This week the State of Israel bowed its head in mourning for our three slain students. Eyal Yifrach 19, Gil-ad Shaar 16 and Naftali Frankel 16, were kidnapped by Hamas terrorists, Marwan Kawasme and Amar Abu Aysha, both former prisoners. Abu Ayasha and Kawasme were released in a prisoner swap in attempt from Israel to make yet another painful concession for peace. Israelis are feeling shock, grief, despair and that we need vengeance soon. This is an emotional reaction to three very difficult weeks that united Israelis in our hope that our three boys would be returned safe. This is coupled with an escalation in rocket attacks on Israel’s southern citizens and, for the first time since 2012, Hamas has claimed responsibility.
As the awful news spread throughout the country, impromptu vigils started in Tel Aviv, Jerusalem and at the kidnap site. Only two nights ago, Rabin Square in Tel Aviv was packed with people, singing and praying for the boys to return home safely. Last night, a hush fell over this same square as teary eyed Israelis lit candles and sang softly, lamenting the slaughter of our children. I wrote this from Modiin where we were preparing for the burials of Eyal, Gilad and Naftali. They were buried next to each other.
Today we are mourning. Tomorrow we will demand answers.
We have called the search “Mivtzah Shuvu Achim” or Operation Brother’s Keeper because in Israel we all take responsibility for one another.
There are many key elements to take into account when weighing a reaction to the murders of our boys. Israel has to consider military elements as we guard our northern and southern borders as well as deal with the growing threat posed by ISIS (Iraq, Syria in the Levant), an off-shoot of Al-Qaeda. Israel will also take into account international opinion and while this may be seen by some as kowtowing to political correctness, it will be a necessary measure moving forward. To effectively isolate Hamas we will have to proceed diplomatically. We will need to strengthen any alliance with Abbas while tightening the noose on Hamas.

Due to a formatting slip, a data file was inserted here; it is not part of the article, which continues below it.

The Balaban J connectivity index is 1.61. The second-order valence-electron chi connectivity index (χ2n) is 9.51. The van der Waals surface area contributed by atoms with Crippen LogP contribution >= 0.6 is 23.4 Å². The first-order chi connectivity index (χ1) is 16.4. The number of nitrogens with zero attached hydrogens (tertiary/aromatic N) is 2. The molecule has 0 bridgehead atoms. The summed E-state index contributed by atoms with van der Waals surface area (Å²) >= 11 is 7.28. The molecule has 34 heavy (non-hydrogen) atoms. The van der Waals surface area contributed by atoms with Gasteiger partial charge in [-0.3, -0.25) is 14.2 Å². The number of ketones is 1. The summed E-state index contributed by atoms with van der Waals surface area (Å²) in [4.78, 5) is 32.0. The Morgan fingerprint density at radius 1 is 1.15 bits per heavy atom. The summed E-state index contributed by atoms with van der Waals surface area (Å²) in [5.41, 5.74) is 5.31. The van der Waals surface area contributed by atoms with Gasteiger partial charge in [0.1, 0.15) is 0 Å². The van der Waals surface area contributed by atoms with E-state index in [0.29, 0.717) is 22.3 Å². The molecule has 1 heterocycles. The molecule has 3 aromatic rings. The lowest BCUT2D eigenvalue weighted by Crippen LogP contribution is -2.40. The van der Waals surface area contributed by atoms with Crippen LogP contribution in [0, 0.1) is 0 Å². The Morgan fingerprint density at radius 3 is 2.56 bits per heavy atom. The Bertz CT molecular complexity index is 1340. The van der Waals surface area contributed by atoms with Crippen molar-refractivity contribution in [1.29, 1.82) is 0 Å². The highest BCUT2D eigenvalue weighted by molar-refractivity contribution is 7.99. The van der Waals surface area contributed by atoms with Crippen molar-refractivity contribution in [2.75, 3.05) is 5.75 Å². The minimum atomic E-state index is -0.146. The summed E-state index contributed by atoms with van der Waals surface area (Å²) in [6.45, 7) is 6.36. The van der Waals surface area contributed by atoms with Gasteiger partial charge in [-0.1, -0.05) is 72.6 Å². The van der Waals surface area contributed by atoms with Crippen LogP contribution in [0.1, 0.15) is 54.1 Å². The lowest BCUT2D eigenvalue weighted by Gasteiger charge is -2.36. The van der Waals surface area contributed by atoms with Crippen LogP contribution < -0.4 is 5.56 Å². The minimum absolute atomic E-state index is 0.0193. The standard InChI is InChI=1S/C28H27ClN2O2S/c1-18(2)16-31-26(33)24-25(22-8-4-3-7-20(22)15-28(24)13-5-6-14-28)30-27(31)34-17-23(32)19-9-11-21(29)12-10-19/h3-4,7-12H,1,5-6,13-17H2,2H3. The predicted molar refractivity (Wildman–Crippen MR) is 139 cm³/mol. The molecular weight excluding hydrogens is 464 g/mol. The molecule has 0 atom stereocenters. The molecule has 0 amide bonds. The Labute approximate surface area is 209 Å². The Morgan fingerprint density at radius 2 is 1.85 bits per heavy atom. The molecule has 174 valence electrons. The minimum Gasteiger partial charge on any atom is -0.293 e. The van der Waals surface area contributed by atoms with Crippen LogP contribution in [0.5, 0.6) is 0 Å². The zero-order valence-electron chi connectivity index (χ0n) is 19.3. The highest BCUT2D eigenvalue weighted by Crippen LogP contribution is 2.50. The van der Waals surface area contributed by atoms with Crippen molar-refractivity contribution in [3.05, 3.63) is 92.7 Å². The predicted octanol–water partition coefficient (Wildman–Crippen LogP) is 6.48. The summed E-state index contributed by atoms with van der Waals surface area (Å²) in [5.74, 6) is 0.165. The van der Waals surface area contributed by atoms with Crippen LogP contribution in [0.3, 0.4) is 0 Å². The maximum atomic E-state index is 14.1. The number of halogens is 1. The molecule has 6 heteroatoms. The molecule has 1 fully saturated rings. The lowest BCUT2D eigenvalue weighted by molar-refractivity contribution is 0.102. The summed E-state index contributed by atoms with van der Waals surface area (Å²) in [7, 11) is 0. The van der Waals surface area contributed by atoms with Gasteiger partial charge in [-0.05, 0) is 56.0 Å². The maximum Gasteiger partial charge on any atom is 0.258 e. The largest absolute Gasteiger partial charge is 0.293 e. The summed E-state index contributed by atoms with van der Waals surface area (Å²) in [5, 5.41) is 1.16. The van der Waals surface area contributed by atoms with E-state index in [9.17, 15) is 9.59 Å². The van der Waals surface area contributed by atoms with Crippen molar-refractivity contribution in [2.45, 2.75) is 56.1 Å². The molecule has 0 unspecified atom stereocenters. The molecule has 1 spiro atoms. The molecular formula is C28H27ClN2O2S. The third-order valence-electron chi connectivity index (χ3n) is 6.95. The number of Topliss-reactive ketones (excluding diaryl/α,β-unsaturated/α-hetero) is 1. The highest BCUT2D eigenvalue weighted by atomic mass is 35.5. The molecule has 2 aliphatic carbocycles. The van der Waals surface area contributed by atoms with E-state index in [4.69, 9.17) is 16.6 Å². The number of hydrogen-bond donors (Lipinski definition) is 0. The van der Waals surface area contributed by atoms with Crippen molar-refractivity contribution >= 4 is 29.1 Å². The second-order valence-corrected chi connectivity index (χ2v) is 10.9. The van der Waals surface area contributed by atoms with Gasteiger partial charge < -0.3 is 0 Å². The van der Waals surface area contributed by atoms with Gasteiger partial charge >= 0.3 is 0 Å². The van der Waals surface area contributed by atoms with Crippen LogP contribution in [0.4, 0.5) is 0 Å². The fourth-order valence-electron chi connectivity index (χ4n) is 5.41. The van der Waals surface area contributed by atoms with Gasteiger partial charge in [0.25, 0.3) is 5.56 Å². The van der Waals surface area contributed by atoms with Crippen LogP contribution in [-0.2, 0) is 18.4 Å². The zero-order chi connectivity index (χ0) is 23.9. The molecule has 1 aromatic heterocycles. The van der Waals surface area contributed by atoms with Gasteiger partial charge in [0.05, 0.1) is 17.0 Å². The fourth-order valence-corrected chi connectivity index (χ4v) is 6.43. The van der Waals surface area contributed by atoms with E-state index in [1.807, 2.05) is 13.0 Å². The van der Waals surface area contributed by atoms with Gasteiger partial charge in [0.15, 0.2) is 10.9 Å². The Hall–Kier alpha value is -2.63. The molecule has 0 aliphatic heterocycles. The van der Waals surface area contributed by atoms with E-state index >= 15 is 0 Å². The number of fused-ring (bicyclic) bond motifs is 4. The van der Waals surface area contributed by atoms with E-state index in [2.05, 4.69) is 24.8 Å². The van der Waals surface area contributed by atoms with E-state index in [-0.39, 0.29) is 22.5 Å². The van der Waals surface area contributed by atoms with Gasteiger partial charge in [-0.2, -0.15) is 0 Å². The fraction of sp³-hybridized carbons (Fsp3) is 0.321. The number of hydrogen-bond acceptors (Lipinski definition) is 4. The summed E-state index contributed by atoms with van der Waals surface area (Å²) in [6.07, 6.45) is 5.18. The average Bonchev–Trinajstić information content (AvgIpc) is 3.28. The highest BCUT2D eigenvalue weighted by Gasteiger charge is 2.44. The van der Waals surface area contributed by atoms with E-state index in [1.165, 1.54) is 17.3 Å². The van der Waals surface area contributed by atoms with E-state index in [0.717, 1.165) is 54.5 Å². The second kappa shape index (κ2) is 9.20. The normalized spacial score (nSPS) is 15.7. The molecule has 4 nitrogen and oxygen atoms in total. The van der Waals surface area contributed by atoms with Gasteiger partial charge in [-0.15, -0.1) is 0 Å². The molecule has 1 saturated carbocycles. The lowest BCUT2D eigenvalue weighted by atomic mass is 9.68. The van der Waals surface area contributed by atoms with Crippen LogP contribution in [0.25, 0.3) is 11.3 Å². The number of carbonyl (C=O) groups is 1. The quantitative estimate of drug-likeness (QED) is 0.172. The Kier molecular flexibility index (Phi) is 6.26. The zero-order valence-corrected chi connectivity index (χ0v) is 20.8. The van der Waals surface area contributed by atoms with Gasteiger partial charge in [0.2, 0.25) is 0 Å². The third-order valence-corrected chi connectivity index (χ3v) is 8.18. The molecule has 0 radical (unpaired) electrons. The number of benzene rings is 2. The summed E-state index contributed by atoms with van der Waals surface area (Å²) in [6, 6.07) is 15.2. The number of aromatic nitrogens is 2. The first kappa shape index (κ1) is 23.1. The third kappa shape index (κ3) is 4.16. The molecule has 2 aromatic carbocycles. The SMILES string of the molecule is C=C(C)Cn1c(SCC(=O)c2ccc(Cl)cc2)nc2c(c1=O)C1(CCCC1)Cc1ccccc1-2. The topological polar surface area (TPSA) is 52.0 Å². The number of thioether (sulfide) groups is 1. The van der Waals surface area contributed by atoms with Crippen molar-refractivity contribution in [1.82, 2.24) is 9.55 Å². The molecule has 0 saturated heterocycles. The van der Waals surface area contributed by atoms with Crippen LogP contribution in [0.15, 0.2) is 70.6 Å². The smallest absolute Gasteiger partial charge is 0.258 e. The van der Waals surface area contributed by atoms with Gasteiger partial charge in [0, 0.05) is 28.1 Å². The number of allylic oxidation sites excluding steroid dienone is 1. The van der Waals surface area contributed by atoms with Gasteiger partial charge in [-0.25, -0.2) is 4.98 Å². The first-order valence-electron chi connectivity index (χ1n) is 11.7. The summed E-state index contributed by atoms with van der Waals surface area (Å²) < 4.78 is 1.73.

It is also the holy month of Ramadan. This lends a particular delicacy as to how to respect religious sensitivities while responding. And respond we must.
Yesterday, we watched the heart-wrenching eulogies given by devastated parents and grandparents to three young boys. Two who were not even old enough to vote but were still marked for death. In emotional tributes these brave parents have spoken of their gratitude to the IDF and security forces who searched night and day to bring their boys home. In the end they did, just not how we had hoped. A sister spoke of her brother’s heroism, fighting off his attacker and having the courage to make that phone call that alerted authorities to their fate. A Rabbi and teacher lamented the death of a prized student. We all listened in awe at their strength. After this week, we have all retired with heavy hearts. We are appreciating each other a little more and hug our children a little tight. Our country is shattered but not broken.
About Rolene Marks
Rolene Marks is a bloggist and political commentator who has been published in numerous international publications. Rolene is the owner of Rolene Marks Consulting, a PR, Marketing and Israel Advocacy company and can be heard every Monday afternoon on Chai FM, commentating on events in the region. Rolene Marks resides in Modiin, Israel.